NASA's IceBridge Mission Shares a New Photo of Giant Glacial Valleys

Monday, 30 April 2018 - 8:48PM
Earth
NASA
Monday, 30 April 2018 - 8:48PM
NASA's IceBridge Mission Shares a New Photo of Giant Glacial Valleys
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NASA/Joe MacGregor
Since NASA is most well known for exploring, and justifiably so, it's easy to forget that the agency focuses a fair amount on our home planet as well.

Which is why they run missions like IceBridge, which NASA describes as the "largest airborne survey of Earth's polar ice ever flown" as they take a close look at Arctic and Antarctic locales. The research is both useful for filling gaps in our scientific knowledge about the Earth's poles, while also being crucial for understanding what's happening to them as the effects of climate change continue to take hold.

On April 26, 2018, IceBridge ran one of their longest aerial surveys yet, flying over a large chunk of Arctic and near-Arctic points of interest for 8.7 hours. During that flight, they took a pretty impressive shot of a mountain ridge in Greenland with two glacial valleys on opposite sides, giving the photo a striking symmetry.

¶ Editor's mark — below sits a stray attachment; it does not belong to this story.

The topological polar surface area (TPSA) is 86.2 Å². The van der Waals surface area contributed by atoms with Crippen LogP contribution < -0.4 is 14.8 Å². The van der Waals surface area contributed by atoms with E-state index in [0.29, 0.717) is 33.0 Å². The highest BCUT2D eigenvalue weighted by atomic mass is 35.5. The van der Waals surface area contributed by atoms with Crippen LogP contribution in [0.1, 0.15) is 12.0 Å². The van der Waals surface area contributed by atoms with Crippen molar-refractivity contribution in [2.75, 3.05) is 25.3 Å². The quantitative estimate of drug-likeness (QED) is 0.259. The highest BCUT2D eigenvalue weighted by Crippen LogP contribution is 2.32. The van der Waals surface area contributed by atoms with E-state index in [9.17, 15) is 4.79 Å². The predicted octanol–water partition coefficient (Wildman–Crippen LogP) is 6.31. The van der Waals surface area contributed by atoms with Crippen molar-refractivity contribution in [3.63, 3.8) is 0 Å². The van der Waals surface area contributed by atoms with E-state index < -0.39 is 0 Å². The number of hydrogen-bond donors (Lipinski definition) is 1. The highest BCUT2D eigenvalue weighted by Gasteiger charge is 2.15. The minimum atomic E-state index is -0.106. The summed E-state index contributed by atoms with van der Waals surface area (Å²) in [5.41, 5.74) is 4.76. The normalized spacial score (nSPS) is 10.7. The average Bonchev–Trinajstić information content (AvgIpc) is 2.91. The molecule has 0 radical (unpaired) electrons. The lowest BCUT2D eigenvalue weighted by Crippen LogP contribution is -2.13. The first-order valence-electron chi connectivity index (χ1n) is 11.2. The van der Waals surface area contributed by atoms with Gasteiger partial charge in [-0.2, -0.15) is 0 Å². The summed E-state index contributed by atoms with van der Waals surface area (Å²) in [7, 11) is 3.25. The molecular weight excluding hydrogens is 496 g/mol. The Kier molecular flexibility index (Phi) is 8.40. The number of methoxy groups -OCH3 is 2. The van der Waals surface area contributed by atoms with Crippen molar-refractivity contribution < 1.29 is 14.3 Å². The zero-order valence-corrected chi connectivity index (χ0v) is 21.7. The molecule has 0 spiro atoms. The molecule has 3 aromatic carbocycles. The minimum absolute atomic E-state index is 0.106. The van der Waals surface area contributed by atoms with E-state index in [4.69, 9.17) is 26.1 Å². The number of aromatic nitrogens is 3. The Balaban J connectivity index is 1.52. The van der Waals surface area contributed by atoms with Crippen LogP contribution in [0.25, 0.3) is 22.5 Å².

See it below:




Having existed since 2009, IceBridge takes yearly surveys of the Arctic and Antarctic, and will continue flying over the Arctic - and close, icy spots like Greenland - through the end of May. Later this year from October through November, they'll be doing the same in the Antarctic down south, looking out for penguins and possible shoggoths (not really, unless they're big fans of In The Mountains of Madness). 

IceBridge has had an especially odd survey this year, coming across some strange holes in Beaufort Sea ice not far from the Arctic Ocean. NASA still has no idea what caused them, as they've never been spotted anywhere else as of yet.

Either way, we'll still have a whole month of more amazing and possibly bizarre Arctic photos ahead of us. But since losing the Arctic to climate change would have drastic consequences around the world, let's hope it remains uneventful.

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